Although it’s not the first salute Nashville’s made to the McCartneys – 2011’s Let Us In Nashville more or less set a precedent in terms of charity tributes -- but Let Us In Americana does up the ante in terms of star power. With Buddy Miller, Rodney Crowell, Steve Earle, Jim Lauderdale and Teddy Thompson among those on board, this set’s bound to attract attention, a good thing too because the proceeds go to the Women and Cancer Fund. What’s especially surprising, and gratifying as well, is the way Macca’s songs sync so easily with these country trappings. The down home designs Lauderdale applies to “I’m Looking Through You,” Earle and wife Allison Moorer’s sweet serenade on “I will” and Sam Bush’s typically rollicking “I’ve Just Seen a Face” all testify to the songs’ crossover appeal. In fact, most of the tracks sound like they were written with Americana in mind. While Buddy Miller’s read of “Yellow Submarine” may give some a double take, the only real misstep occurs with Ollabelle’s choppy “Get Back.” It’s somewhat ironic, because in terms of getting back, these songs allow a return to the roots.


• Kruger Brothers

Remembering Doc Watson (Double Time Music)

The Krugers’ heartfelt tribute to their friend and mentor Doc Watson offers a remarkable display of remembrance and affection in the form of music that will forever be associated with one of America’s greatest musicians. Doc befriended the brothers when they first arrived on these shores from their European homeland, and up until his death last year, they took the role of both protégés and collaborators. The song selection provides a study in seminal bluegrass standards, with traditional tunes like “Little Sadie,” “Corina, Corina,” “Tom Dooley” and “John Henry” rendered with the affection and meticulous care that Doc exercised on his own. A live read of “Shady Grove,” recorded with the master himself at Merlefest in 2002, is especially touching, revealing a bond that will always remain unbroken.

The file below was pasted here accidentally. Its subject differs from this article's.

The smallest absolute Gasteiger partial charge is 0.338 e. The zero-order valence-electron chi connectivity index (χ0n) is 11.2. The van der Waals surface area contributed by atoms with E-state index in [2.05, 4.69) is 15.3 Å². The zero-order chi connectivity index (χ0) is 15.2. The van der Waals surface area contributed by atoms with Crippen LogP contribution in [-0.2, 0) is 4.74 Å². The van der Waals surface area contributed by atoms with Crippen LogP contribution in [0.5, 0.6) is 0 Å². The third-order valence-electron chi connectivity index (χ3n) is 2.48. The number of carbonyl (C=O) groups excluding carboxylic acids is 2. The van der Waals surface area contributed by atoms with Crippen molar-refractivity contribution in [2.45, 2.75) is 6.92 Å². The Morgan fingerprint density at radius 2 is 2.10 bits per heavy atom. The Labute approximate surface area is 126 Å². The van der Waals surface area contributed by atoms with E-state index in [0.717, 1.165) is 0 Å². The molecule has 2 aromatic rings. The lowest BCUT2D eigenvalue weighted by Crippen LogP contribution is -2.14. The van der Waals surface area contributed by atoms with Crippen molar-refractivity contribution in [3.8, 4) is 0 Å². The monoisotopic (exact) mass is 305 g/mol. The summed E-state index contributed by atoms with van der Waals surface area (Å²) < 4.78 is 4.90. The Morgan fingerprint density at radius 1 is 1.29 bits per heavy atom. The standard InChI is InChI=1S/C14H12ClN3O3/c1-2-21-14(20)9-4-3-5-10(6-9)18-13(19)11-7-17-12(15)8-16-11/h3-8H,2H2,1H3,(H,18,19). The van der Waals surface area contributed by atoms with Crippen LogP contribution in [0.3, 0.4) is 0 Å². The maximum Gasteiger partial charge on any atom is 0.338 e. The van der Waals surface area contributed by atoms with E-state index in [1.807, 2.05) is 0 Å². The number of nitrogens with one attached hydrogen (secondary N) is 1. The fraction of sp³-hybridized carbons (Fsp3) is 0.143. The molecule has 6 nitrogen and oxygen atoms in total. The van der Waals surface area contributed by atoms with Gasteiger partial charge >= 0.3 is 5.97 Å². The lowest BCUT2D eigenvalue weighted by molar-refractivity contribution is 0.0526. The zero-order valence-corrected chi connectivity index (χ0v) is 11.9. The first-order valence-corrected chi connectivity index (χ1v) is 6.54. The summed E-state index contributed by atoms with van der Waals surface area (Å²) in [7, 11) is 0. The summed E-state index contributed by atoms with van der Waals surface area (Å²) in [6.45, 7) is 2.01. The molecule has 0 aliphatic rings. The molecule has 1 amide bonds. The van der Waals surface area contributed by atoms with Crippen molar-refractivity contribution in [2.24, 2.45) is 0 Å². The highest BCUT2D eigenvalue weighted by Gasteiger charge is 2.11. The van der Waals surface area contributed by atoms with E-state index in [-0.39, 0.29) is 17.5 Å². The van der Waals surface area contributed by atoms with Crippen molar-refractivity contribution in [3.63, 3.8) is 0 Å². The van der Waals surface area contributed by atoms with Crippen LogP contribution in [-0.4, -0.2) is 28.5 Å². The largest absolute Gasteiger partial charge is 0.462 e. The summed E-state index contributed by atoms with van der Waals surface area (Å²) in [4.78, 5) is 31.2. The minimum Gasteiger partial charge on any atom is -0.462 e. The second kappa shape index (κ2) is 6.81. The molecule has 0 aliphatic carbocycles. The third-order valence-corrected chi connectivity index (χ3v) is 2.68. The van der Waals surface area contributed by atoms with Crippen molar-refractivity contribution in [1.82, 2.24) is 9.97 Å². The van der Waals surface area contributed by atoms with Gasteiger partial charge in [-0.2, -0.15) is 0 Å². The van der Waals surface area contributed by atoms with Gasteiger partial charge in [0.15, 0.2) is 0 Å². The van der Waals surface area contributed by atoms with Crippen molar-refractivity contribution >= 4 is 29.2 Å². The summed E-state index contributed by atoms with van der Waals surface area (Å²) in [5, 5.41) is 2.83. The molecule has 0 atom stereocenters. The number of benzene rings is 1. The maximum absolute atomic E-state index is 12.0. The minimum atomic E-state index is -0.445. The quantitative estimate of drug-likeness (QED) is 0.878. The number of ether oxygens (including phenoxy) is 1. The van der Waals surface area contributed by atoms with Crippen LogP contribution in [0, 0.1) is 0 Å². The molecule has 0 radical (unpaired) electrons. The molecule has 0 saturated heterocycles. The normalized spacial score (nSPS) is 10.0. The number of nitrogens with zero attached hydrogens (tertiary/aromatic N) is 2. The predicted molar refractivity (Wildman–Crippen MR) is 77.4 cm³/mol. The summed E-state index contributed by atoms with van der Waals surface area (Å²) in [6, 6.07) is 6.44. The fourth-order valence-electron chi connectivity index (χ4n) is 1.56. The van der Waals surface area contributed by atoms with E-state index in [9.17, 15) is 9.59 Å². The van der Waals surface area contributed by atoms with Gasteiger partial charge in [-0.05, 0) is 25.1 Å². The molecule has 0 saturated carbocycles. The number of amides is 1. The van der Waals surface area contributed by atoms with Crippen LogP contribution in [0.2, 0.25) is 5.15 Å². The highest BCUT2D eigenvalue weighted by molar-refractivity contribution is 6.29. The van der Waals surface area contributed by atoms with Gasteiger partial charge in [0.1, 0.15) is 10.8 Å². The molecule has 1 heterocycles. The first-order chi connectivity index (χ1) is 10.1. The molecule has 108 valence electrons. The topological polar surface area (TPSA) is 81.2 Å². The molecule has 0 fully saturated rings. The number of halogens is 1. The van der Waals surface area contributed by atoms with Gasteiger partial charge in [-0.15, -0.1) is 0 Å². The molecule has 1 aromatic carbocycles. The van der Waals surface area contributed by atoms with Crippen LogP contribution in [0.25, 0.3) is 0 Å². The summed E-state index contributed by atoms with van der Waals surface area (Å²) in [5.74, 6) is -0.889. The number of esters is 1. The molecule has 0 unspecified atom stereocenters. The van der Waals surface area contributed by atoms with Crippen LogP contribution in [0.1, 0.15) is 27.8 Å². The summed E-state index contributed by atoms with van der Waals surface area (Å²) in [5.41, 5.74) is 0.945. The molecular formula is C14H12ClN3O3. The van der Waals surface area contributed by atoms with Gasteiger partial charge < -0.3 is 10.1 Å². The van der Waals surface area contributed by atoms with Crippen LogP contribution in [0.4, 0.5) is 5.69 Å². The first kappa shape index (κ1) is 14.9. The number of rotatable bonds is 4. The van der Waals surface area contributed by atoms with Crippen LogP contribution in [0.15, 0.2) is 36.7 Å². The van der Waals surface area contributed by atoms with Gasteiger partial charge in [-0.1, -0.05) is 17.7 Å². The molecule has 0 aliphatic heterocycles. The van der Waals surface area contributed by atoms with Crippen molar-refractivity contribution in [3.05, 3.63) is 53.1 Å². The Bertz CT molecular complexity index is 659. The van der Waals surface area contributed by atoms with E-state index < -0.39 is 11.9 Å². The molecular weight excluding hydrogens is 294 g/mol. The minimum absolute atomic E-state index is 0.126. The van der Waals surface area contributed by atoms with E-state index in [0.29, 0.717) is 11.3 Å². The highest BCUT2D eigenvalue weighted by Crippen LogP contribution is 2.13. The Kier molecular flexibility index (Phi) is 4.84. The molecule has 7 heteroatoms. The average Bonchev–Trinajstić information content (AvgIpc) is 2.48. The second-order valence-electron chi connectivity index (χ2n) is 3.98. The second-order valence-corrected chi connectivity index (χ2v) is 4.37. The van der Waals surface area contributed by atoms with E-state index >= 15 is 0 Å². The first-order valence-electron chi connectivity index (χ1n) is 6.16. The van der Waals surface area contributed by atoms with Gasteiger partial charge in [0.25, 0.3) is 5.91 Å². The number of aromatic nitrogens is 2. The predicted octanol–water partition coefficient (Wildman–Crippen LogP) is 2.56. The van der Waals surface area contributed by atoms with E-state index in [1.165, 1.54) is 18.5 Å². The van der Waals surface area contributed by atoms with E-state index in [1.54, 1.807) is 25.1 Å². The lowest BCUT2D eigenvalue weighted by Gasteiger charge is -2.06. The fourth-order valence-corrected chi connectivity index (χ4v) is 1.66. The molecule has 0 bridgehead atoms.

• Willie Sugarcapps

Willie Sugarcapps (The Royal Potato Family)

A super group of sorts, Willie Sugarcaps makes a surprise entry into the category of this year’s most promising ensembles. A combination of various individuals (Will Kimbrough, Bryson Capps and Corky Hughes) – and at least one duo (Sugarcane Jane) – the band melds effortlessly, churning out a series of homespun tunes that effectively span the heartland. The entreating title track sets the tone with bluegrass balladry, while the weathered tale of “Mr. Lee,” the down home designs of “Mud Bottom” and the zydeco flavor of “Poison” stir the sentiments and keep the interest brewing. The group’s low key, unpretentious airs lend a sense of back porch familiarity and ensure the group’s instant appeal. While the members will hopefully maintain their individual trajectories, let’s also hope that we Willie Sugarcaps will return as well.


• Head for the Hills

Blue Ruin (self-released)

Head for the Hills is one of those up and coming bands capable of injecting new life into a traditional stance, thanks to a dutiful delivery replete with banjos, fiddles, mandolin and sheer exuberance. The joy they imbue is evident from the outset, especially on songs like “Take Me Back,” “Lover’s Scorn” and “Priscilla the Cinchiilla,” a trio of tracks that serve to amplify their enthusiasm. Their’s is a playful approach that suggests for all their devotion to form, they’re not stifled by sentiment, posture or pretense. Count on Head for the Hills to provide fun and finesse in equal measure.


And then there’s this…

“Traditional Bluegrass is appealing because it’s organic. You can grab an instrument and play without the necessity of amps and electricity. Some people love the hot picking and some the harmony singing. If you know the traditional songs you can jump in a jam with people you've never met and play together instantly. Bluegrass is its own language.” – Charles Humphrey, Steep Canyon Rangers